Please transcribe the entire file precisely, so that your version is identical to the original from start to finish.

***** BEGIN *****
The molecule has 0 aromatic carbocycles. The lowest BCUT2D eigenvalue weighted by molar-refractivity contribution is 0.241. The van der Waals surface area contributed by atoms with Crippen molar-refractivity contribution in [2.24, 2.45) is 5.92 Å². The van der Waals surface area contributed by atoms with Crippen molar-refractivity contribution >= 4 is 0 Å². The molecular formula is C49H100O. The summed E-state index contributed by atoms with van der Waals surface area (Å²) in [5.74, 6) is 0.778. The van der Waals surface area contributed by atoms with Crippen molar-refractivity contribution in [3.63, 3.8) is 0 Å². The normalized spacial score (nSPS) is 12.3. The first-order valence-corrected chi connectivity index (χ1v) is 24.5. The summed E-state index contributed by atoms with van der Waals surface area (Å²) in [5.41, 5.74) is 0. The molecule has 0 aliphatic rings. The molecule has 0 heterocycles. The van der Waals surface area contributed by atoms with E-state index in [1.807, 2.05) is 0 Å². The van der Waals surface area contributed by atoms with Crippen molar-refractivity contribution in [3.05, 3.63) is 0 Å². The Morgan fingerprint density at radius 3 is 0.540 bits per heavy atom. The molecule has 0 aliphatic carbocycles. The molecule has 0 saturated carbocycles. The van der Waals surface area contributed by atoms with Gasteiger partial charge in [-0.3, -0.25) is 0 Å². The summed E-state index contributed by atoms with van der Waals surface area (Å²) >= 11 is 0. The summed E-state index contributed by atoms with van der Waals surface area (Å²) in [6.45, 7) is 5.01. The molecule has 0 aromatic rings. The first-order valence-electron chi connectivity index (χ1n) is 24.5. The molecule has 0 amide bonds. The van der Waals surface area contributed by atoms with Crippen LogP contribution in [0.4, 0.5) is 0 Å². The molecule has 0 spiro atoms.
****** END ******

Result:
The molecule has 0 aromatic carbocycles. The lowest BCUT2D eigenvalue weighted by molar-refractivity contribution is 0.241. The van der Waals surface area contributed by atoms with Crippen molar-refractivity contribution in [2.24, 2.45) is 5.92 Å². The van der Waals surface area contributed by atoms with Crippen molar-refractivity contribution >= 4 is 0 Å². The molecular formula is C49H100O. The summed E-state index contributed by atoms with van der Waals surface area (Å²) in [5.74, 6) is 0.778. The van der Waals surface area contributed by atoms with Crippen molar-refractivity contribution in [3.63, 3.8) is 0 Å². The normalized spacial score (nSPS) is 12.3. The first-order valence-corrected chi connectivity index (χ1v) is 24.5. The summed E-state index contributed by atoms with van der Waals surface area (Å²) in [5.41, 5.74) is 0. The molecule has 0 aliphatic rings. The molecule has 0 heterocycles. The van der Waals surface area contributed by atoms with E-state index in [1.807, 2.05) is 0 Å². The van der Waals surface area contributed by atoms with Crippen molar-refractivity contribution in [3.05, 3.63) is 0 Å². The Morgan fingerprint density at radius 3 is 0.540 bits per heavy atom. The molecule has 0 aliphatic carbocycles. The molecule has 0 saturated carbocycles. The van der Waals surface area contributed by atoms with Gasteiger partial charge in [-0.3, -0.25) is 0 Å². The summed E-state index contributed by atoms with van der Waals surface area (Å²) >= 11 is 0. The summed E-state index contributed by atoms with van der Waals surface area (Å²) in [6.45, 7) is 5.01. The molecule has 0 aromatic rings. The first-order valence-electron chi connectivity index (χ1n) is 24.5. The molecule has 0 amide bonds. The van der Waals surface area contributed by atoms with Crippen LogP contribution in [0.4, 0.5) is 0 Å². The molecule has 0 spiro atoms.